Pages

Thursday, March 25, 2021

Dictionary Merge & Update Operators in Python

Dictionaries

Dictionaries (dict) are used to store the data based on a key value. Unlike Lists and Tuples, data in the dictionaries isn't stored based on the index. And, data in the dictionaries are specified using curly brackets with the key and it's corresponding value ({key1 : value1, key2 : value2,...}. Click Here to see more about dictionaries. 

In this post, we will see more about the dictionary merge and update operators introduced in Python 3.9 along with the equivalent methods to do the same before 3.9.
 

Merge (|) Operator

Merge operator would merge the elements from both the dictionaries into a new dictionary. This wouldn't update either of these dictionaries. 

If there are any common keys between both the dictionaries only one would be present in the resulting dictionary as no duplicate keys are allowed in dictionaries.

Dictionary Merge Operator in Python

In the above example, 
  • Line - 5: merge (|) operator merges the elements from both the dictionaries (first_dictionary and second_dictionary) and adds the data to the result dictionary (new_dictionary).
      new_dictionary = first_dictionary | second_dictionary   

If there are duplicate keys in both the dictionaries, data from the second dictionary would be updated in the result dictionary.

Key value '3' has same value 'THREE', so we wouldn't know data from which dictionary the resulting data is from. Below example shows how the data is populated in the result dictionary.

Dictionary merge operator in Python

This operator is same as using {**d1, **d2} for merging dictionaries. 

Let's have a look at how merging works for merging the keys alone and both keys and values. 

Merge two dictionaries in Python

In the above example, 
  • Line - 5: Using single asterisk before the dictionaries inside curly brackets would merge the keys from both the dictionaries and returns a set. 
  • Line - 6: Using two asterisks before the dictionaries inside curly brackets would merge both the key and value and returns a dictionary. 

Update (|=) Operator

Update operator would append the elements from the dictionary on the right side to the dictionary on the left side.

By just using the merge operator, data in the dictionary can be updated as below. 

Update data in a dictionary in Python

In the above example, 
  • Line - 5: We are using merge operator to merge the data from the two dictionaries and assign the data to first_dictionary. 
Instead of using the merge operator, we can use update (|=) operator to do the same. 

Update data in a dictionary in Python

In the above example, 
  • Line - 5: We are using update (|=) operator to update the dictionary on the right side to the dictionary on the left side. And, data in the right side dictionary won't be updated. 
This is same as using dictionary update() method. 

Dictionary update method in Python

These operators make the dictionary merge and update operations easier.


Hope the above info was useful in understanding Dictionary Merge and Update operators. 


If you have any Suggestions or Feedback, Please leave a comment below or use Contact Form.

Saturday, March 20, 2021

Tuple Unpacking in Python

Tuple Unpacking

Tuple is a collections of data (of different data types) and are created by specifying the data (or variables) inside round brackets. We can also call this as Tuple packing. See more about working with tuples.

So, what is tuple unpacking? As the name suggests unpacking the data from a tuple into variables is called tuple unpacking.

Let's have a quick look at the creation of a tuple (packing) and unpacking of a tuple. 

Tuple unpacking in Python

In the above example, 
  • Line - 2: Creating variable num_one to store a number (1).
  • Line - 4: Creating variable char_one to store a string (ONE).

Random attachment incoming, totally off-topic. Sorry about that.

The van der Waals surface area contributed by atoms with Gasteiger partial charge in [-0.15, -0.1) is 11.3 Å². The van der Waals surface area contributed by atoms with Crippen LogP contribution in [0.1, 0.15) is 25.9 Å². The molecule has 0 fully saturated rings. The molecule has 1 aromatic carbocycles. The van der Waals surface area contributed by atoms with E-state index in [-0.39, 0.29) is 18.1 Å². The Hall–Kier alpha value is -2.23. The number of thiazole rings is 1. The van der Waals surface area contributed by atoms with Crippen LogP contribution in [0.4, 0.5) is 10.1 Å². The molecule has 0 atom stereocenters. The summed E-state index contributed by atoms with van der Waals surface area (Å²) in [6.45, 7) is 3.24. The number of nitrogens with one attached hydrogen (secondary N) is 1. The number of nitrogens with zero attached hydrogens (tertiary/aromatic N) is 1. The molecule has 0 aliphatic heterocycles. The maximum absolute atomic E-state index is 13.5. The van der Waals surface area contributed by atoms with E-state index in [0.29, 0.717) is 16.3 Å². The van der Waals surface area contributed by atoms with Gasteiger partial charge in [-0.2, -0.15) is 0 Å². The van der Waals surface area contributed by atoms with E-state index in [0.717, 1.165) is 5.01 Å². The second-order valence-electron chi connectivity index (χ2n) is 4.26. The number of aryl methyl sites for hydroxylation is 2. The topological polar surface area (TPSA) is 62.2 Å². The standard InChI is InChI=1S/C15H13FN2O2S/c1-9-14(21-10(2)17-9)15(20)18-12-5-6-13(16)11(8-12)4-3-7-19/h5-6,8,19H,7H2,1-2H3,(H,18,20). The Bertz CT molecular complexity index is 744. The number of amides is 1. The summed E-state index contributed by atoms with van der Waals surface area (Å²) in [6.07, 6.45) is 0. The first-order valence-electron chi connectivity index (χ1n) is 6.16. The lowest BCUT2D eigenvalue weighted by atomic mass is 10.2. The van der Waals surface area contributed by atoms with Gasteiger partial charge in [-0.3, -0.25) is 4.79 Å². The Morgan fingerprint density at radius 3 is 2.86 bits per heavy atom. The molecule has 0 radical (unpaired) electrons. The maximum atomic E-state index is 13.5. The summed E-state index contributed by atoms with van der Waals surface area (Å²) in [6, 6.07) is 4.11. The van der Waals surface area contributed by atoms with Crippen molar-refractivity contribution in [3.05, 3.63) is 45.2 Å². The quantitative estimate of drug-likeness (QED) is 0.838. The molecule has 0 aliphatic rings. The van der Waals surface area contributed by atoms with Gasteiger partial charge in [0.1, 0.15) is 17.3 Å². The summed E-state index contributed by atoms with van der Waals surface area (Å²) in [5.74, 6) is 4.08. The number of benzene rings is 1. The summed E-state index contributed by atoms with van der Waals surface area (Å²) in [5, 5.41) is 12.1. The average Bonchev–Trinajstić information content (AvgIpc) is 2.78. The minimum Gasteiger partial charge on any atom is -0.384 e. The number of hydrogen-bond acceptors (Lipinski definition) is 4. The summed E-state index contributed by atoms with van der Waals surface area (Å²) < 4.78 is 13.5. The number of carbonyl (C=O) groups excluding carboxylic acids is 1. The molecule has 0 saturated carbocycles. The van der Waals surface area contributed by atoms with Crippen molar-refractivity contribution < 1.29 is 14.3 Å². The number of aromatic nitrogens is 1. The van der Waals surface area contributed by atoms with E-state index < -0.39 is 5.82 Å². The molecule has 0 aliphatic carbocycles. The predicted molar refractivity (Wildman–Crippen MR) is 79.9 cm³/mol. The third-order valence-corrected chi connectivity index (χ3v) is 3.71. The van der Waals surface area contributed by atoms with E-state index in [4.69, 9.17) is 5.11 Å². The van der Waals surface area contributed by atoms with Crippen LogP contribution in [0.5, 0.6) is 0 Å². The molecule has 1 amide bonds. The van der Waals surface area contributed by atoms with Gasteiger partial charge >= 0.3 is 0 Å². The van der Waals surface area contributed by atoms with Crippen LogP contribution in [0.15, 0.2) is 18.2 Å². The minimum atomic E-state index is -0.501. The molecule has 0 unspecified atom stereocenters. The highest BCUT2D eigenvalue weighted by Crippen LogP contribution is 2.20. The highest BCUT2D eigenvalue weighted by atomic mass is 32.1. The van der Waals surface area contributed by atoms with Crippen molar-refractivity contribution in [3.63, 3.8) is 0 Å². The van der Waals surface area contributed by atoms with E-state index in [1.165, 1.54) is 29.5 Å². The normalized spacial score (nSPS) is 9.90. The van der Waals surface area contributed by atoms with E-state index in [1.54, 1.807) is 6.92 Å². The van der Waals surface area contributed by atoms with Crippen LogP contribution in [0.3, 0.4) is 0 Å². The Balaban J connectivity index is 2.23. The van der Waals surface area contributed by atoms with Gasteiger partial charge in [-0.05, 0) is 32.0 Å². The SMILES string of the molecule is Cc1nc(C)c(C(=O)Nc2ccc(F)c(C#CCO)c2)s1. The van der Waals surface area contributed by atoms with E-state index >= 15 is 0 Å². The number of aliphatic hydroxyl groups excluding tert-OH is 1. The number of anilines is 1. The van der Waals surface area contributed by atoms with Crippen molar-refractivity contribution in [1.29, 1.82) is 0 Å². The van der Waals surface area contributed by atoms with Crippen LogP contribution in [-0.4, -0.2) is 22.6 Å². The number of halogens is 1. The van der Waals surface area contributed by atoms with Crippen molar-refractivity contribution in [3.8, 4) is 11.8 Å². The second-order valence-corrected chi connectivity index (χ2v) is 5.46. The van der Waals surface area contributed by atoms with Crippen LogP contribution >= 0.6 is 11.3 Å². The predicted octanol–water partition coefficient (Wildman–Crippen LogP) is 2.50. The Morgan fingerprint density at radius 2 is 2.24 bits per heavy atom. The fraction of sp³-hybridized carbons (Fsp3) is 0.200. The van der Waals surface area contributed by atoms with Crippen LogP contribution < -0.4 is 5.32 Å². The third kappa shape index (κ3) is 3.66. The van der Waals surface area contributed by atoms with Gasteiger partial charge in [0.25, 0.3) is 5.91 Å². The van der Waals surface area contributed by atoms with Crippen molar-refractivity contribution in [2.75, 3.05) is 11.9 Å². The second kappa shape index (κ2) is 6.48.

• Line - 8: Creating a tuple by mentioning the variables created inside round brackets (num_one, char_one). This can also be done by directly providing the data inside round brackets (1, "ONE").
  • Line - 11: Unpacking the tuple, unpacking the data in a tuple into different variables. First element in the tuple would be assigned to the first variable and second element in the tuple would be assigned to the second variable. 
  • Lines - 13 & 14: Printing the data from the unpacked variables.

We have not used round brackets to do the tuple unpacking. But, this should work in the same way even if we specify the variables inside round brackets for unpacking the data from a tuple. 

Tuple unpacking in Python

In the above example, we are unpacking a tuple with two elements to two different variables. Similarly, we can do the same for any number of equal variables. 

What to do if there are more number of elements in the tuple than the variables? 

Tuple unpacking would fail with "ValueError: too many values to unpack". 

Tuple unpacking in Python

Tuple Unpacking  - Value Error

So, how to deal with these kind of issues? Well, there isn't straight forward answer to this and depends on why we are moving more number of elements (from tuple) to a less number of variables. 

If this is intended and group of tuple elements should be assigned to a single variable (as list), this can be done by using asterisk (*) before the variable. 

Let's take a look at different example to understand this better. 

Tuple Unpacking in Python

In the above example, 
  • Tuple has three elements.
    • First element is the color. 
    • Second and Third elements are the fruits in the specific color. 
So the requirement here is to create a variable called 'color' to hold the color from tuple and create a list called 'fruits' to hold the list of fruits from tuple. 

If we use the variable names color and fruits as it is, ValueError would be thrown. So, we are using asterisk (*) before 'fruits' which needs to store the fruits as a list. 

Result here would be, 
  • Mapping of first variable to the first element (no asterisk for color, so would consider as one to one mapping). 
  • Mapping of second variable (list) to the remaining elements in the tuple. 
There are few points to consider here.
  • An empty list would be created if there is no corresponding data present in the tuple.     
Tuple unpacking in Python

  • A list would be created with just one element if there is only one corresponding entry in the tuple. Unlike the the variable with the type of data (if asterisk is not used).
Tuple unpacking in Python

  • A list would be created with multiple elements if there are multiple entries in the tuple.